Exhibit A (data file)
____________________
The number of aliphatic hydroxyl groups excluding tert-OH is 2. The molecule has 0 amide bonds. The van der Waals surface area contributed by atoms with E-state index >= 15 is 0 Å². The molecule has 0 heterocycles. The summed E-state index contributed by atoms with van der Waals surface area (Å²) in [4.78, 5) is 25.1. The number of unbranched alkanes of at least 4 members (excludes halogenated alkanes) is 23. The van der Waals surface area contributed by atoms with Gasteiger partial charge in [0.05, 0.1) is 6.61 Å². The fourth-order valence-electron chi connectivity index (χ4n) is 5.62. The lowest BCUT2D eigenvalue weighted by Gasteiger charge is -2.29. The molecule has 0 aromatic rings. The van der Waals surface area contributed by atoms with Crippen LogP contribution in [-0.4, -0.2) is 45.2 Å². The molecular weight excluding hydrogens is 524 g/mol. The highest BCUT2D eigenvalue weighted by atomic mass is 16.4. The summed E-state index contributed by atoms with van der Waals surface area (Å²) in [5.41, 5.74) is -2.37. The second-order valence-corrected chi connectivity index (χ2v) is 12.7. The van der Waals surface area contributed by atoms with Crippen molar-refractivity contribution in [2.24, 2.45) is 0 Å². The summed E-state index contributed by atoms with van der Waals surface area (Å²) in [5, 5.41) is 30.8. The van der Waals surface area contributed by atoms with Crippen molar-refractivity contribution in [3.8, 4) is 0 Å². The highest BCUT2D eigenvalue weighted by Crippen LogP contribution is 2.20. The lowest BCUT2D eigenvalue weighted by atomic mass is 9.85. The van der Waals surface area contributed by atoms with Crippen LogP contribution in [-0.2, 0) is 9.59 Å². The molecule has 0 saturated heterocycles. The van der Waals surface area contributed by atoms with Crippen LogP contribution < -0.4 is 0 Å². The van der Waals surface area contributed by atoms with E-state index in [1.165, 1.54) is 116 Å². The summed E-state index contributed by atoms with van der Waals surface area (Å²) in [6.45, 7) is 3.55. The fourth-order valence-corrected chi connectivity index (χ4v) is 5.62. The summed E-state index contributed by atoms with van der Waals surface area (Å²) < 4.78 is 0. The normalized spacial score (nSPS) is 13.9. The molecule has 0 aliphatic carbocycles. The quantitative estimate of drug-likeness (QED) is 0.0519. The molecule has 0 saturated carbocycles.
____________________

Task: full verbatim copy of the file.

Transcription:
The number of aliphatic hydroxyl groups excluding tert-OH is 2. The molecule has 0 amide bonds. The van der Waals surface area contributed by atoms with E-state index >= 15 is 0 Å². The molecule has 0 heterocycles. The summed E-state index contributed by atoms with van der Waals surface area (Å²) in [4.78, 5) is 25.1. The number of unbranched alkanes of at least 4 members (excludes halogenated alkanes) is 23. The van der Waals surface area contributed by atoms with Gasteiger partial charge in [0.05, 0.1) is 6.61 Å². The fourth-order valence-electron chi connectivity index (χ4n) is 5.62. The lowest BCUT2D eigenvalue weighted by Gasteiger charge is -2.29. The molecule has 0 aromatic rings. The van der Waals surface area contributed by atoms with Crippen LogP contribution in [-0.4, -0.2) is 45.2 Å². The molecular weight excluding hydrogens is 524 g/mol. The highest BCUT2D eigenvalue weighted by atomic mass is 16.4. The summed E-state index contributed by atoms with van der Waals surface area (Å²) in [5.41, 5.74) is -2.37. The second-order valence-corrected chi connectivity index (χ2v) is 12.7. The van der Waals surface area contributed by atoms with Crippen molar-refractivity contribution in [2.24, 2.45) is 0 Å². The summed E-state index contributed by atoms with van der Waals surface area (Å²) in [5, 5.41) is 30.8. The van der Waals surface area contributed by atoms with Crippen molar-refractivity contribution in [3.8, 4) is 0 Å². The highest BCUT2D eigenvalue weighted by Crippen LogP contribution is 2.20. The lowest BCUT2D eigenvalue weighted by atomic mass is 9.85. The van der Waals surface area contributed by atoms with Crippen LogP contribution in [-0.2, 0) is 9.59 Å². The molecule has 0 saturated heterocycles. The van der Waals surface area contributed by atoms with Crippen LogP contribution < -0.4 is 0 Å². The van der Waals surface area contributed by atoms with E-state index in [1.165, 1.54) is 116 Å². The summed E-state index contributed by atoms with van der Waals surface area (Å²) in [6.45, 7) is 3.55. The fourth-order valence-corrected chi connectivity index (χ4v) is 5.62. The summed E-state index contributed by atoms with van der Waals surface area (Å²) < 4.78 is 0. The normalized spacial score (nSPS) is 13.9. The molecule has 0 aliphatic carbocycles. The quantitative estimate of drug-likeness (QED) is 0.0519. The molecule has 0 saturated carbocycles.